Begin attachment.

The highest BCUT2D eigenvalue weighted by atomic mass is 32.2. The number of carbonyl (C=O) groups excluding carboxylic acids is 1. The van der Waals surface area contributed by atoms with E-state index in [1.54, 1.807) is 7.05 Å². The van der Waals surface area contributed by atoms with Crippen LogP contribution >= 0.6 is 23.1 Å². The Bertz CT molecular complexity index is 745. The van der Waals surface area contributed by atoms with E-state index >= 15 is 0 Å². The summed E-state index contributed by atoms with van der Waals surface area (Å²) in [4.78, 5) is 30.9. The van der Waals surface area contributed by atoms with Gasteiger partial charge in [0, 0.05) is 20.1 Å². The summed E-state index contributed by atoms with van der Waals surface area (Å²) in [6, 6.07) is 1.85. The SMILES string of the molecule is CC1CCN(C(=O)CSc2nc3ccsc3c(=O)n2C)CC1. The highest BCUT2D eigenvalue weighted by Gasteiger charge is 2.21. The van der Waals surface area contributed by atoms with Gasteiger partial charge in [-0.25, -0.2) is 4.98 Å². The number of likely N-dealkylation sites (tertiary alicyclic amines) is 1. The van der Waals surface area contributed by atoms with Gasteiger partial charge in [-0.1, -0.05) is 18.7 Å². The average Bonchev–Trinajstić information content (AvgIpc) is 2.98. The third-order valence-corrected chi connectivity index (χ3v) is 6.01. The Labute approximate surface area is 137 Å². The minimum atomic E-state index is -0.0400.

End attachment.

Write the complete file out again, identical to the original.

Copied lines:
The highest BCUT2D eigenvalue weighted by atomic mass is 32.2. The number of carbonyl (C=O) groups excluding carboxylic acids is 1. The van der Waals surface area contributed by atoms with E-state index in [1.54, 1.807) is 7.05 Å². The van der Waals surface area contributed by atoms with Crippen LogP contribution >= 0.6 is 23.1 Å². The Bertz CT molecular complexity index is 745. The van der Waals surface area contributed by atoms with E-state index >= 15 is 0 Å². The summed E-state index contributed by atoms with van der Waals surface area (Å²) in [4.78, 5) is 30.9. The van der Waals surface area contributed by atoms with Gasteiger partial charge in [0, 0.05) is 20.1 Å². The summed E-state index contributed by atoms with van der Waals surface area (Å²) in [6, 6.07) is 1.85. The SMILES string of the molecule is CC1CCN(C(=O)CSc2nc3ccsc3c(=O)n2C)CC1. The highest BCUT2D eigenvalue weighted by Gasteiger charge is 2.21. The van der Waals surface area contributed by atoms with Gasteiger partial charge in [-0.25, -0.2) is 4.98 Å². The number of likely N-dealkylation sites (tertiary alicyclic amines) is 1. The van der Waals surface area contributed by atoms with Gasteiger partial charge in [-0.1, -0.05) is 18.7 Å². The average Bonchev–Trinajstić information content (AvgIpc) is 2.98. The third-order valence-corrected chi connectivity index (χ3v) is 6.01. The Labute approximate surface area is 137 Å². The minimum atomic E-state index is -0.0400.